You’ve been working hard on your family tree. You’ve traced your family line back through your grandparents, maybe even your great-grandparents. In fact, you’ve made it all the way back to the family’s first immigrants!
Some people call this discovery “crossing the pond”—backtracking with an ancestor to the other side of an ocean—a genealogical feat that, quite frankly, isn’t easy to do.
So, is it possible? Absolutely! With a little hard work, a little bit of luck, some well-known best practices, and some historical records—including immigration records—you can find that elusive hometown.
4 Things to Think about as You “Cross the Pond”
1. Historical Records
Understand the different kinds of historical records that might mention your ancestor’s hometown, including immigration records. Many of these records can be found for free on FamilySearch.org.
- Census records. Make sure you view every census record available for your ancestor, since the questions in them can change. The right census record can be a powerful tool for building your family tree.
- Vital records. These records include your ancestor’s birth, marriage, or death certificates. Aside from dates and locations, check vital records for the names of spouses and children.
- Church records. These records are especially rich with information when the church is associated with a specific ethnic group.
- Newspapers. Many obituaries contain information about a person’s birthplace.
- Naturalization records. These are the documents your ancestor had to submit in order to become a citizen in their new country.
- Other immigration records. Various countries have other records with detailed information about immigrants (such as alien registration records). To learn what these records might include, type a country’s name and the word “immigration” into the search bar on the FamilySearch Research Wiki.
- Social Security Death Index. For ancestors in the United States, don’t forget to check the Social Security Death Index for a birthplace.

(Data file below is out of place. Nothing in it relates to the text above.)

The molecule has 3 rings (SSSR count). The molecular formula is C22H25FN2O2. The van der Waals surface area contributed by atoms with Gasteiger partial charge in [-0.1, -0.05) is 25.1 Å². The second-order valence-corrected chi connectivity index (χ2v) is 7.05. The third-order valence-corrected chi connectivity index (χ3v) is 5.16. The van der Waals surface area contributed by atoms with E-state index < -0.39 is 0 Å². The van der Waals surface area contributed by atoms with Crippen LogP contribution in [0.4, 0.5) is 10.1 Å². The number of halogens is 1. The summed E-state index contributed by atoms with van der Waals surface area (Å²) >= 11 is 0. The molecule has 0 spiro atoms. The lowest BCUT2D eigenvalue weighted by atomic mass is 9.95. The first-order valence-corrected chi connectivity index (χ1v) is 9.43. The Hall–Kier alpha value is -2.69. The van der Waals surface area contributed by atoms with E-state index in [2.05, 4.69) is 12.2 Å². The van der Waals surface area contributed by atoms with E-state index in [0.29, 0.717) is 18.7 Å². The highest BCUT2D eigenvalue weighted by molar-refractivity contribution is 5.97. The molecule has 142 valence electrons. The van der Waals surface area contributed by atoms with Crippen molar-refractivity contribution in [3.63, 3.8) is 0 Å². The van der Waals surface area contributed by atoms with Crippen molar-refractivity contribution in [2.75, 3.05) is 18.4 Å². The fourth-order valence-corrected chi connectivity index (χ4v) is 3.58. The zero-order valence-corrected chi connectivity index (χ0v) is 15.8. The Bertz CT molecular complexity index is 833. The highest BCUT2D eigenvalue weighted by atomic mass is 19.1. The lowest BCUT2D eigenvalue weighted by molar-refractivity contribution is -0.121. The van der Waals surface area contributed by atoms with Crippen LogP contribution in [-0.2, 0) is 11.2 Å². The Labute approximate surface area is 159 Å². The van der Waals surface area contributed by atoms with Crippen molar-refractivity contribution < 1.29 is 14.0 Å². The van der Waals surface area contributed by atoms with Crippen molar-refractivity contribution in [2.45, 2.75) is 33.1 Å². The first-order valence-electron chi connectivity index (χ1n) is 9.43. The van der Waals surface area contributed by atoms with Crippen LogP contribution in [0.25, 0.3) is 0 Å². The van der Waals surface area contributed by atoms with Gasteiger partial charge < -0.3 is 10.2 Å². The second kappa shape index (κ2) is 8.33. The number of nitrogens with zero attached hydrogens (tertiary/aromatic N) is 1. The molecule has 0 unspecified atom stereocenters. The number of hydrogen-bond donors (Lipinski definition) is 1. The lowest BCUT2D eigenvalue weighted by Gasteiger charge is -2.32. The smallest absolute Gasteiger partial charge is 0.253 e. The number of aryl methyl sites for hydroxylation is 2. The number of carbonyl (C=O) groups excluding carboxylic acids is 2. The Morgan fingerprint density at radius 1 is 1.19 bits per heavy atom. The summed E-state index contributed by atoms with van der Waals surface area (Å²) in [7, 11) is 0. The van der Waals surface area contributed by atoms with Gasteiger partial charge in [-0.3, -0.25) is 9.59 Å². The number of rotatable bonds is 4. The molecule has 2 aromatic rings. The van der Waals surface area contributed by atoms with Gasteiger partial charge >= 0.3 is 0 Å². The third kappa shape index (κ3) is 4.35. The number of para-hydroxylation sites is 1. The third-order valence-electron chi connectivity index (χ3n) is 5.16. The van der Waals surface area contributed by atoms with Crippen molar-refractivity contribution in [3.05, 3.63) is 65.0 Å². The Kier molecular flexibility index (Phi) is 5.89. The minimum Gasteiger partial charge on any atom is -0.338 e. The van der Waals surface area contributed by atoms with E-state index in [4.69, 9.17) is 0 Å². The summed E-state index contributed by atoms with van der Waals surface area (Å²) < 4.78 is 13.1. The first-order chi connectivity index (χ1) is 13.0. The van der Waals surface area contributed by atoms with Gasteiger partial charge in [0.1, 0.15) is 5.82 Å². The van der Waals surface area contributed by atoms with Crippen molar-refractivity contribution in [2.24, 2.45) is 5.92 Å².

- Emigration records. Some countries keep records of people who move away to other countries.
Any of these documents could contain information about your ancestor’s place of birth. With that said, don’t overlook items in the living room bookcase—the family Bible, for example, a family photo album, journals, Grandma’s recipe book, and so on. These can be the richest, most insightful sources of all.
2. Learn about the Location
Learning the name of your ancestor’s place of birth in an elusive immigration record is only one part of the challenge. After that, find where that town or city is actually located so you can begin searching local records for more information.
Depending on the location, this step can be harder than it sounds. What if there are multiple towns with the same name? What if the name you think is the town is actually the county—or vice versa?
This is where family history skills and detective skills overlap. Try to get your hands on a good gazetteer. Go to the FamilySearch wiki, and enter the name of the country, followed by the word “gazetteer.”
You can also try looking at a surname distribution map of a particular country to see where your ancestor’s last name is most often found.
Remember that no detail about your ancestor’s life is unimportant. Have you discovered anything about his or her occupation? Does it point you toward a certain region on the map?
3. Search Local Records
Once you are ready to search databases of local historical records, be sure to triangulate your search. Or, in other words, try to use three data points.
A search involving your ancestor’s name (one data point) and his or birth date (two data points) will likely turn up hundreds, if not thousands of results. Include the name of a family member—spouse, child, or parent (a third data point), and suddenly the search results often become manageable.
4. What to Do When the Search Gets Long
The fourth piece of advice is simple: Don’t give up. At times you may feel like you’re searching for a needle in a haystack—no, for a needle in a field of haystacks!
This kind of searching can take time. In the meantime, be open to discoveries that you weren’t at all expecting—the name of the ship that carried your ancestor, an occupation you didn’t know about, the names of spouses or children that were previously unknown to you.
All of these are important elements of the story—your ancestor’s story, as well as your own.
For more ideas about tracing your family line back to your ancestral homeland, visit FamilySearch Blog > Genealogy Records. You can also visit the Learning Center on FamilySearch.org to find video tutorials like this one.
Many thanks to Ellie Vance, Joseph B. Everett, and Debbie Gurtler for their presentations at the 2019 BYU Conference on Family History and Genealogy. The subject of this article was inspired by their presentations, and some of their tips proved invaluable in informing this post.
The BYU Conference on Family History and Genealogy is held annually and offers many classes on how to discover more about your ancestors. Keep an eye on the BYU conference page for announcements about next year’s schedule and when registration opens.
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